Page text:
Album Title: Mozart Piano Sonatas - Two-Piano Arrangement by Grieg
Performers: Dena Piano Duo
Label and #: 2L SACD 40
Running time: 73'10"
Recorded: August 2006
So Grieg arranged four of Mozart's piano sonatas for two pianos, eh? I should have known forty years ago when I first played the K545. But I didn't. Not until this CD prompted me to blow the dust off my Schirmer Edition and turn the page to the C major Sonata did I discover for the first time that it not only stated clearly at the bottom of the first page of all four sonatas concerned but also on the inside front cover: "Accompaniment for Second Piano by Edvard Grieg, for Nos. 3, 4, 5 and 18 may be found in Schirmer's Library Vol. 1440-1-2-3 respectively". I wonder how many pianists or piano teachers take note of that. Well, the young Norwegian pianist Tina Margareta Nilssen and her former professor at the University of Künste in Berlin, Heide Görtz did. And they recorded exactly those four sonatas here on the Norwegian label 2L.
Let me state two things upfront. First, if you're a purist who thinks Mozart should never be tampered with, this is not for you. Second, despite what I just said, I love this CD so much that I want to convince you to open your mind. I am not a good Mozartean in that I never uphold this composer and his creations as sacrosanct and inviolable like any good Mozartean unquestioningly would. For years I've secretly believed and now openly confess that he's probably the only composer whose works are constantly overrated despite their true intrinsic value not only in the musical realm.
Mozart's music is reportedly administered in numerous cognitive development studies. Whenever the 'Mozart effect' is factored in, the results among those groups are always more encouraging than those without. (Has any group ever assessed the Rossini or Mendelssohn effect? The findings might be more encouraging even.) All this has led to some kind of superstition that keeps snowballing. Purely on musical terms, the Mozart who truly revealed his heart to me composed in the minor keys. When he composed from his mind, surely there are beautiful moments because Mozart did have a beautiful mind. But sacred and inviolable? I think not. Is Mozart holier than Bach or Chopin? Why is it that Busoni's many Bach transcriptions and Godowsky's Studies on Chopin Etudes were/are cheered as act of ingenuity while Grieg's arrangement of Mozart had/have been jeered as sacrilege and sin?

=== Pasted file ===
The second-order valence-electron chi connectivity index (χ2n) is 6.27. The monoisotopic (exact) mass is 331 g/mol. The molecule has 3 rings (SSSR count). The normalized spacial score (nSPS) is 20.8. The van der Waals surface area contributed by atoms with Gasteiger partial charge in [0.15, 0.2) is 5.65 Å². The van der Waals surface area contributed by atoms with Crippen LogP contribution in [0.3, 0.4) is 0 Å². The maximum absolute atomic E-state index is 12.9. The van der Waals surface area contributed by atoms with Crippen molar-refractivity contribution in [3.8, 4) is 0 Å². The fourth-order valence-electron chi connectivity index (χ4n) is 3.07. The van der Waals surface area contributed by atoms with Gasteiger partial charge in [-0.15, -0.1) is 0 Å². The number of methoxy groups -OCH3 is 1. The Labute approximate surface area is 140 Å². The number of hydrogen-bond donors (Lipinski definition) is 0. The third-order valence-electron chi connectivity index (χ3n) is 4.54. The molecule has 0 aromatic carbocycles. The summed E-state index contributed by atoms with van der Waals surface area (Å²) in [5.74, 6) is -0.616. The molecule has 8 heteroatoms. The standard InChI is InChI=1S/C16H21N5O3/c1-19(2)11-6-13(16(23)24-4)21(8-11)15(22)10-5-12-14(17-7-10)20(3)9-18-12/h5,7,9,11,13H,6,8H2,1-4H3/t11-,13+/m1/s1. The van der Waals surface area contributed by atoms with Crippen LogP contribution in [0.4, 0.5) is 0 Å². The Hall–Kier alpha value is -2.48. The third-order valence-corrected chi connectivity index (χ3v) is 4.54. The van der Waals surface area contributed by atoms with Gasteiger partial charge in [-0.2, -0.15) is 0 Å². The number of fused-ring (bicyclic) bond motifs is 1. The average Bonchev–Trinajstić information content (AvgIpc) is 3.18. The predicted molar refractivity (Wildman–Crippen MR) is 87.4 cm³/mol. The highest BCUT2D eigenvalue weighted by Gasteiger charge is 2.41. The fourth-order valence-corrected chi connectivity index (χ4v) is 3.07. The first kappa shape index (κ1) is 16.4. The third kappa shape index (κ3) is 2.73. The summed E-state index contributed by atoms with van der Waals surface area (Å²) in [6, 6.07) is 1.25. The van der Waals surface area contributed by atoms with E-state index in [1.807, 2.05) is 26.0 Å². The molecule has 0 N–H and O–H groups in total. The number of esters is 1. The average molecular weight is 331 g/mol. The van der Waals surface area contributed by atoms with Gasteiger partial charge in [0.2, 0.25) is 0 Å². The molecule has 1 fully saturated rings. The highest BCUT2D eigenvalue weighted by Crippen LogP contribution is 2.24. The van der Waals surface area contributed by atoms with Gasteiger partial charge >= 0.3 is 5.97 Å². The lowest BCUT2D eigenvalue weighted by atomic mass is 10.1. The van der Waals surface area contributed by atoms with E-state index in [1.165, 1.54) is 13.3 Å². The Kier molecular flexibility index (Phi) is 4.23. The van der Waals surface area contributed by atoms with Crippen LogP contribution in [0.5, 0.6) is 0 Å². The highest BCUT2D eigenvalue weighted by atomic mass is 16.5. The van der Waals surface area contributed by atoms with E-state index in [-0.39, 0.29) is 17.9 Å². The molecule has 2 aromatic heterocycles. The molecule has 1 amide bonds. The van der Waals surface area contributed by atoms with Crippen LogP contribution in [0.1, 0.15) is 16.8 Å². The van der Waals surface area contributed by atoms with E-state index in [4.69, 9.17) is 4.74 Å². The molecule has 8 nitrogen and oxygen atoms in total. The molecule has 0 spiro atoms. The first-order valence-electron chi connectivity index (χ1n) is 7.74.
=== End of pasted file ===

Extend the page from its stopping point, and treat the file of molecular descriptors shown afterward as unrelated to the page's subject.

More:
Through his own native musical language, Grieg paid his tribute to Mozart, his role model since childhood, by adding the accompaniment for second piano. In other words, the original Mozart score remains unaltered for the first piano. This is the most effective way to preserve the Mozartean flavour and nobody could have done better than Grieg. In the hands of Busoni and Godowsky, it would have degenerated into just another warhorse ridden to death to conquer the world with big technique. But Grieg's Norwegian sweetener really makes these arrangements unique.